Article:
Due to the Eurozone’s high share in Polish exports, the economic situation in that group of countries has a significant impact on export growth. According to data from CPB (Netherlands Bureau for Economic Policy Analysis), in early 2019 the growth rate of trade in the Eurozone was lower than in the Q1’18. However, the annual growth rate of the trade turnover was higher in the Q1’19 than in the Q4’18. Imports increased by 1.1 per cent y/y (compared to a zero growth rate of zero in the Q4’18), while exports increased by 0.7 per cent (compared with a decline of 0.5 per cent in the Q4’18). The pickup in imports in the Eurozone was to a large extent due to an increase in German demand. According to the national statistics, in the Q1’19 imports of goods in Germany increased by 4.8 per cent, which was a higher growth rate than in the previous two quarters.
In the Q1’19 trade volumes in the Eurozone grew at a faster rate than the global average. This could indicate some improvement primarily in the mutual trade between the EU member states. However, the continuing slowdown in world trade is inhibiting the growth of the Eurozone’s exports. CPB estimates that in the Q1’19 the rate of growth of global trade fell to just 0.5 per cent y/y, which is the lowest level recorded since 2009. This was mainly due to a decrease in imports in the developing economies of Asia.
Poland exported the most lithium-ion batteries in the EU
In the Q1’19, the value of Polish exports of goods increased to EUR58bn, i.e. by 7.0 per cent y/y. This means that the rate of growth in exports was higher than in the previous two quarters, and the same as in 2018 on average. Such a growth was mainly driven by an increase in the volume. According to Eurostat data, the volume increased by 5.8 per cent y/y, more than in the previous two quarters. This acceleration was partly due to the low base effect, as the real rate of growth in exports in the Q1’18 was much lower than in the remaining quarters of 2018.
In the conditions of slower exports growth in the majority of EU member states at the beginning of 2019, the real rate of growth in Polish exports turned out to be more than twice as high as the average in the EU. In addition, the impact of the increase in export prices on the growth in the value of foreign sales was positive and greater than in the previous quarters.
Such good results were primarily driven by products that were previously of a minor importance in Poland’s exports. This includes lithium-ion batteries used in electric cars, as well as the new generation gasoline engines and engines for hybrid vehicles. Poland became the largest exporter of lithium-ion batteries among all the EU member states.
These developments may indicate a strengthening of the production capacities in the export sector as a result of previous foreign investment activity. This has largely mitigated the effects of weaker demand in economies that are Poland’s major trading partners.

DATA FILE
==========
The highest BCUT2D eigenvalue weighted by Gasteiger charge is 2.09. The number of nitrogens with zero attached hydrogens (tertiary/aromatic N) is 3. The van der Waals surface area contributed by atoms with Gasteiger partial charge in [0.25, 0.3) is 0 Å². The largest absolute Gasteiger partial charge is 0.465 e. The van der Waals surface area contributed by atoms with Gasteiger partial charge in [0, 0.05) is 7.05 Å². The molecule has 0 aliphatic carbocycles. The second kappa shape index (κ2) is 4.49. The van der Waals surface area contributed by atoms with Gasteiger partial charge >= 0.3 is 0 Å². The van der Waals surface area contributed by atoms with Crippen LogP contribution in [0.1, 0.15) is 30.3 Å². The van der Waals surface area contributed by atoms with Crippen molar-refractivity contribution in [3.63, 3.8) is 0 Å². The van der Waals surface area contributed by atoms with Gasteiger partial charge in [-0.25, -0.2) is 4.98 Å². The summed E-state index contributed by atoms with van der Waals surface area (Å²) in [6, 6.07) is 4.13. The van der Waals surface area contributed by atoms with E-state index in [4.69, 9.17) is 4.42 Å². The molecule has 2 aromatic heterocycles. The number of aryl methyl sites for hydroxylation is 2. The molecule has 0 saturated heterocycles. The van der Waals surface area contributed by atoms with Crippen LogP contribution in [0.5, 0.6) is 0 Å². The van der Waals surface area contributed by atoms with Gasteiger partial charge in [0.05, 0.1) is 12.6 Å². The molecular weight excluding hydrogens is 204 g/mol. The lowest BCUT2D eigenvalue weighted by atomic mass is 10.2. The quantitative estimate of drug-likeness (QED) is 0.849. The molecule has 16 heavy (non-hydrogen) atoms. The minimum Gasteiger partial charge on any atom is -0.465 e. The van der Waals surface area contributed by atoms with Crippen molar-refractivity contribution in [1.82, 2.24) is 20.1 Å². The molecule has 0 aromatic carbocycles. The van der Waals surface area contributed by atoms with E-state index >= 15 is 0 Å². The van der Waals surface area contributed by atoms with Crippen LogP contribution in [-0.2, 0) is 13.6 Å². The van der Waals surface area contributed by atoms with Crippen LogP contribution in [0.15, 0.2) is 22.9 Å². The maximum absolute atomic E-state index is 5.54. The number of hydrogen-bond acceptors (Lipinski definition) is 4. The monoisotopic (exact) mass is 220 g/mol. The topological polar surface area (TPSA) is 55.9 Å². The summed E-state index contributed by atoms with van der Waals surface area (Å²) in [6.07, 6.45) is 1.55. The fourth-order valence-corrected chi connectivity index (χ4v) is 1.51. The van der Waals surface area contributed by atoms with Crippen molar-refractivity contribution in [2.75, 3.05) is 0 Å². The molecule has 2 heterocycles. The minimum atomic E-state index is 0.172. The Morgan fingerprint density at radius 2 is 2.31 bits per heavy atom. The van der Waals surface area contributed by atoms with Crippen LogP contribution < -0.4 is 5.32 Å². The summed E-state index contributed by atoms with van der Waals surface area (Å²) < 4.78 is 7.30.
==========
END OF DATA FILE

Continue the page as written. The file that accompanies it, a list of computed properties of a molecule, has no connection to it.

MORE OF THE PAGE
The concerns over the consequences of Brexit for trade had a positive impact on the growth rate of Polish exports. The looming Brexit deadline, which was originally scheduled for March 2019, led to a steep increase in the UK imports. According to Eurostat data, imports increased by 13.4 per cent in real terms, compared with a decline of 0.6 per cent in 2018. The increase was reflected in the double-digit growth of Polish exports to the British market, and it concerned a very broad group of goods.
The rate of growth of Polish exports to the Eurozone stayed at a relatively high level. In the Q1’19 the value of Polish exports expressed in the EUR increased by 6.5 per cent, which was a higher rate of growth than in the Q4’18, but slightly lower than the average in 2018 (8.1 per cent). The worse growth in exports resulted from the lower growth in sales to Germany. Meanwhile, exports to other countries, including France, the Netherlands and Austria, accelerated. The exports to Germany were concentrated in categories covering industrial means of transport (primarily an increase in the export of trucks from the Volkswagen factory in Września, western Poland), processed industry supplies and investment goods. Meanwhile, the export of consumer goods and food products was lower than in 2018. At the same time the ongoing crisis in the German automotive sector led to large drops in the export of components for means of transport.
According to mirror statistics (i.e. data analysed from the point of view of Germany), in early 2019, German imports from Poland grew faster than the overall imports. This resulted in a further increase of Poland’s share in imports to Germany (to 5.5 per cent). For the first time, Poland became the fifth largest exporter to Germany (after the Netherlands, China, France and Belgium). In the Q1’19, for the first time in history, the value of Germany’s imports from Poland was higher than the value of imports from Italy.